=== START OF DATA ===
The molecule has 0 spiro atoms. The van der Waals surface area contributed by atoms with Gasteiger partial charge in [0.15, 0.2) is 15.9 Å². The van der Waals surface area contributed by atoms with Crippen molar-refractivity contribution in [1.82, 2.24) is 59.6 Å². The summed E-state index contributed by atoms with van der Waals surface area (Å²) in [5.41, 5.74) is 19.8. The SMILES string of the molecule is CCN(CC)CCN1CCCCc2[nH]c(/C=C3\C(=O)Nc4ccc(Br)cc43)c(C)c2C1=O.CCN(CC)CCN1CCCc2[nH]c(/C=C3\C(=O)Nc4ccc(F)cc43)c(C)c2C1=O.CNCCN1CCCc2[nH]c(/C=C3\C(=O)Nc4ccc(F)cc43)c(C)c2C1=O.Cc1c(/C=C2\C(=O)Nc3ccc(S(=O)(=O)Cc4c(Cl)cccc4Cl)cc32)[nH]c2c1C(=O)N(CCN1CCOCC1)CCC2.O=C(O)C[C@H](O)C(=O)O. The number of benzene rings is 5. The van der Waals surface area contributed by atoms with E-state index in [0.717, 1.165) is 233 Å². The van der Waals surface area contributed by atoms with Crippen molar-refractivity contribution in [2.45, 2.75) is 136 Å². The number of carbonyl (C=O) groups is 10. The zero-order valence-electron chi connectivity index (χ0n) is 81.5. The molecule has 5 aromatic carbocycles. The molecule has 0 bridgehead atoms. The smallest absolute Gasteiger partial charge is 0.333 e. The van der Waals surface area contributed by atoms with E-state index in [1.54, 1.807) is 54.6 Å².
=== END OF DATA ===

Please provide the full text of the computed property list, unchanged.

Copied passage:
The molecule has 0 spiro atoms. The van der Waals surface area contributed by atoms with Gasteiger partial charge in [0.15, 0.2) is 15.9 Å². The van der Waals surface area contributed by atoms with Crippen molar-refractivity contribution in [1.82, 2.24) is 59.6 Å². The summed E-state index contributed by atoms with van der Waals surface area (Å²) in [5.41, 5.74) is 19.8. The SMILES string of the molecule is CCN(CC)CCN1CCCCc2[nH]c(/C=C3\C(=O)Nc4ccc(Br)cc43)c(C)c2C1=O.CCN(CC)CCN1CCCc2[nH]c(/C=C3\C(=O)Nc4ccc(F)cc43)c(C)c2C1=O.CNCCN1CCCc2[nH]c(/C=C3\C(=O)Nc4ccc(F)cc43)c(C)c2C1=O.Cc1c(/C=C2\C(=O)Nc3ccc(S(=O)(=O)Cc4c(Cl)cccc4Cl)cc32)[nH]c2c1C(=O)N(CCN1CCOCC1)CCC2.O=C(O)C[C@H](O)C(=O)O. The number of benzene rings is 5. The van der Waals surface area contributed by atoms with E-state index in [0.717, 1.165) is 233 Å². The van der Waals surface area contributed by atoms with Crippen molar-refractivity contribution in [2.45, 2.75) is 136 Å². The number of carbonyl (C=O) groups is 10. The zero-order valence-electron chi connectivity index (χ0n) is 81.5. The molecule has 5 aromatic carbocycles. The molecule has 0 bridgehead atoms. The smallest absolute Gasteiger partial charge is 0.333 e. The van der Waals surface area contributed by atoms with E-state index in [1.54, 1.807) is 54.6 Å².